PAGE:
Septuagint Oprvos, are written. Verse 4. This proverb—" This parable"] Son The golden city ceased] 737777 madhebah, which mashal. I take this to be the general name for poetic is here translated golden city, is a Chaldee word. Prostyle among the Hebrews, including every sort of it, bably it means that golden coin or ingot which was as ranging under one or other, or all of the characters, given to the Babylonians by way of tribute. So the of sententious, figurative, and sublime; which are all word is understood by the Vulgate, where it is rendered contained in the original notion, or in the use and ap- tributum ; and by Montanus, who translates it aurea plication of the word mashal. Parables or proverbs, pensio, the golden pension. Kimchi seems to have unsuch as those of Solomon, are always expressed in derstood the word in the same sense. De Rossi transshort - pointed sentences; frequently figurative, being lates it auri dives, rich in gold, or auri exactrix, the formed on some comparison ; generally forcible and exactor of gold ; the same as the exactor of tribute. authoritative, both in the matter and the form. And Verse 9. Hell from beneath is moved for thee to such in general is the style of the Hebrew poetry. meet thee). That is, Nebuchadnezzar. It (hell) hath The verb mashal signifies to rule ; to exercise autho- raised up from their thrones all the kings of the earth ; rity ; to make equal ; to compare one thing with ano--the ghosts (rephaim) of all the mighty ones, or goats, ther; to utter parables, or acute, weighty, and power- (Tiny attudey,) of the earth—all the oppressors of ful speeches, in the form and manner of parables, mankind.” What a most terrible idea is here! Tythough not properly such. . Thus Balaam's first pro- rannical kings who have oppressed and spoiled manphecy, (Num. xxiii. 7-10.) is called his mashal ; 1 kind, are here represented as enthroned in hell; and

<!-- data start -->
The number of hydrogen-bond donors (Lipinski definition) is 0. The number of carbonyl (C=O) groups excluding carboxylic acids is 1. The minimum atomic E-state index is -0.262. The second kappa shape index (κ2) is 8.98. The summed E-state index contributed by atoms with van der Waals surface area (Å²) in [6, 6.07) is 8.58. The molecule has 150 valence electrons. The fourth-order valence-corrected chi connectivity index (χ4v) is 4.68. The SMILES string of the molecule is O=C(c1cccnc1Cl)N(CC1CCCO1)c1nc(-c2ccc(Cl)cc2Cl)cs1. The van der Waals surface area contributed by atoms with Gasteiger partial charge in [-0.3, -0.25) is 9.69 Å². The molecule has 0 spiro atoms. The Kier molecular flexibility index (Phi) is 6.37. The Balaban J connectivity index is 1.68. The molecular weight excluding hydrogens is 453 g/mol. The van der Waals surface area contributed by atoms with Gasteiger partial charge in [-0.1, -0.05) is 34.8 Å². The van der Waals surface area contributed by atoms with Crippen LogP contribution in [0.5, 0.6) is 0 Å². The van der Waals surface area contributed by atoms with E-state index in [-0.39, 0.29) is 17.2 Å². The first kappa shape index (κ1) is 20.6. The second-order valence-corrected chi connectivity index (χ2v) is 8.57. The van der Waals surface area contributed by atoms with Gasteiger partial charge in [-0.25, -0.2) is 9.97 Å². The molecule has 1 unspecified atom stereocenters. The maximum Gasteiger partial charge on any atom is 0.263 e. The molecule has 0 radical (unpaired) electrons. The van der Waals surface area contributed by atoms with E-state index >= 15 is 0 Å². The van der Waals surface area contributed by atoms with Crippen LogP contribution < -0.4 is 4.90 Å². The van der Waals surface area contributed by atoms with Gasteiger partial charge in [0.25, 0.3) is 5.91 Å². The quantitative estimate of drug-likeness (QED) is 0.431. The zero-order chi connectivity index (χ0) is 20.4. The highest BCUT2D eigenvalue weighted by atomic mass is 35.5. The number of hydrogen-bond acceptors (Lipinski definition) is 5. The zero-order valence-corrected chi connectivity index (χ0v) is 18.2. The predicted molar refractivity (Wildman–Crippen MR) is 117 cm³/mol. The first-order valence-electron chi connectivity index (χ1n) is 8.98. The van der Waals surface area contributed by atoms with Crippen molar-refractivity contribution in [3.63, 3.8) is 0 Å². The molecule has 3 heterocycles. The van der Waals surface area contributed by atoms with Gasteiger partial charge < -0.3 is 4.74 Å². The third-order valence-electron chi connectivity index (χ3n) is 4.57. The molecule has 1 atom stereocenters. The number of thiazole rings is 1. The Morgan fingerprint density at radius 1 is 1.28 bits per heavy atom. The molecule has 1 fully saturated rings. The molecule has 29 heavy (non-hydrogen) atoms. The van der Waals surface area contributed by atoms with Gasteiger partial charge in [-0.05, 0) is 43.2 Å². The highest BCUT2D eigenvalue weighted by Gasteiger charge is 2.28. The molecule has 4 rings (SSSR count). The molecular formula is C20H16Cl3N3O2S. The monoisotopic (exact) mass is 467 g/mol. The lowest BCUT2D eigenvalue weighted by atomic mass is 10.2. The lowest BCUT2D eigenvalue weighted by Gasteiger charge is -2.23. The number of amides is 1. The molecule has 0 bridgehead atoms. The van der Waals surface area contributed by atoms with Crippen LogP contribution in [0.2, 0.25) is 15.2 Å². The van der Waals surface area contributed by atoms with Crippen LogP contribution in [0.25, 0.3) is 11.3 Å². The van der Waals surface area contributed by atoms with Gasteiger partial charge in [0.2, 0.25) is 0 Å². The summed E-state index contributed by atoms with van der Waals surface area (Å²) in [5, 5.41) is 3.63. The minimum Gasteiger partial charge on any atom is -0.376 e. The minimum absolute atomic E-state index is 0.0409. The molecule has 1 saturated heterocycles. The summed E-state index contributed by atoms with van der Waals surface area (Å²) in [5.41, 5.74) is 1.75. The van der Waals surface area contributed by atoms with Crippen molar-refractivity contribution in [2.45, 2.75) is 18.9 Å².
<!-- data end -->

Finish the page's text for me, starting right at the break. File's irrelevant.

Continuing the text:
cir. annum

The fall of


Nebuchadnezzar. A. M. cir. 3292.

11 Thy pomp is brought down 15 Yet thou shalt be brought 4. M. cir. 3292. B. C. cir. 712. Olymp. XVII.1. to the grave, and the noise of down to hell, to the sides of Olymp. XVII. 1. Numæ Pompilii, thy viols: the worm is spread the pit.

Numæ Pompilii, R. Roman., 4. under thee, and the